King.com is a cool company right now. In a little under a year they’ve ousted EA and Wooga to be #2 on the Facebook app leaderboard.
How did they do it? Well, Alex Dale, CMO outlined a few tips in his keynote at Digital Shoreditch Play today. There are a few tips we gamifiers can learn from:
First of all, who they are targeting – 70% of their audience for casual games is women over 45. A demographic that really didn’t much play copmuter games a decade ago but now, clearly, does.
A year or so ago, King.com was nowhere on Facebook, the world’s largest gaming platform by a big big margin. Flash games of the ‘tetris’ type variety was more their thing.
What were their learnings as they approached social games on Facebook:
1. They spent a year testing various options
Yes a year, that’s the sort of time most people spend making a product! Instead they tried bingo games, multi-player games, immersive games and so on. What they learnt is perhaps obvious now but wasn’t then. The format on Facebook that works is casual, less formal, relaxing games.
2. They spent time on the tutorial stage
‘Onboarding‘ is the process where new players are guided through the first few levels until they master the basic controls of the game. Too often in our business products we drop users in at the deep end and expect trainers (or osmosis from co-workers) to take its place.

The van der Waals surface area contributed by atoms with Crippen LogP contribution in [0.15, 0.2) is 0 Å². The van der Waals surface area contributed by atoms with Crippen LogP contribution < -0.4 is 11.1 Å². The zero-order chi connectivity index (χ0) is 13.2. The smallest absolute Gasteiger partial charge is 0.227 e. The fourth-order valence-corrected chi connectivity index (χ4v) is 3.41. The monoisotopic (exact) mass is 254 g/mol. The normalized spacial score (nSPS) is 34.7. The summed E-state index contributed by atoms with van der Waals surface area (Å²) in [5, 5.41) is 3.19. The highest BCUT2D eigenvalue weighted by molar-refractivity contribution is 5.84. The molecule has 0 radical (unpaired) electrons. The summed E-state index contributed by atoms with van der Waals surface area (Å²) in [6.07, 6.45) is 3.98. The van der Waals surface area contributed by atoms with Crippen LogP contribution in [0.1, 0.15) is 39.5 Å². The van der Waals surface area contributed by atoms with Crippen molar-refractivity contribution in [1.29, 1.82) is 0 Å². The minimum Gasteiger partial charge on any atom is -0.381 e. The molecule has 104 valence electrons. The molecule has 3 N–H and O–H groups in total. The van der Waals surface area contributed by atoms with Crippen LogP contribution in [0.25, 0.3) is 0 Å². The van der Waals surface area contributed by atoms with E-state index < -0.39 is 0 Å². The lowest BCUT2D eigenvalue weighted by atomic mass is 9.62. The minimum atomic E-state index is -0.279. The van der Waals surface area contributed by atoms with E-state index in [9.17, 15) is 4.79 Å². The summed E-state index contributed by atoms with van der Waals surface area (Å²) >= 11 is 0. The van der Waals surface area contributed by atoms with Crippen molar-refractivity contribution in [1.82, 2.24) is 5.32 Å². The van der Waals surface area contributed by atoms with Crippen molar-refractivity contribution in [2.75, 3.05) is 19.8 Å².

3. They invested in data
As Alex says “Data is key to success on Facebook. We don’t just ship games and forget about them – now it’s a process of continuous testing and improvement. We have a small platoon of statisticians to analyse a billion data points each month”
This means he can optimise his games when confronted with real usage patterns. As an example, he explained how players were getting stuck at Level 9 and exiting the game. They found that 84% of fails were due to players not getting the high enough score, that the level required, to progress to the next one. So they reduced the threshold and hey presto, players progressed, this time to level 14 where the next sticking point was. Then they optimised that level and so on to create a smooth, less churn game.
So there we are – three simple learnings from a company that has pushed its way up the charts with games like Bubble Witch Saga.
How can we apply these to our businesses and gamified products?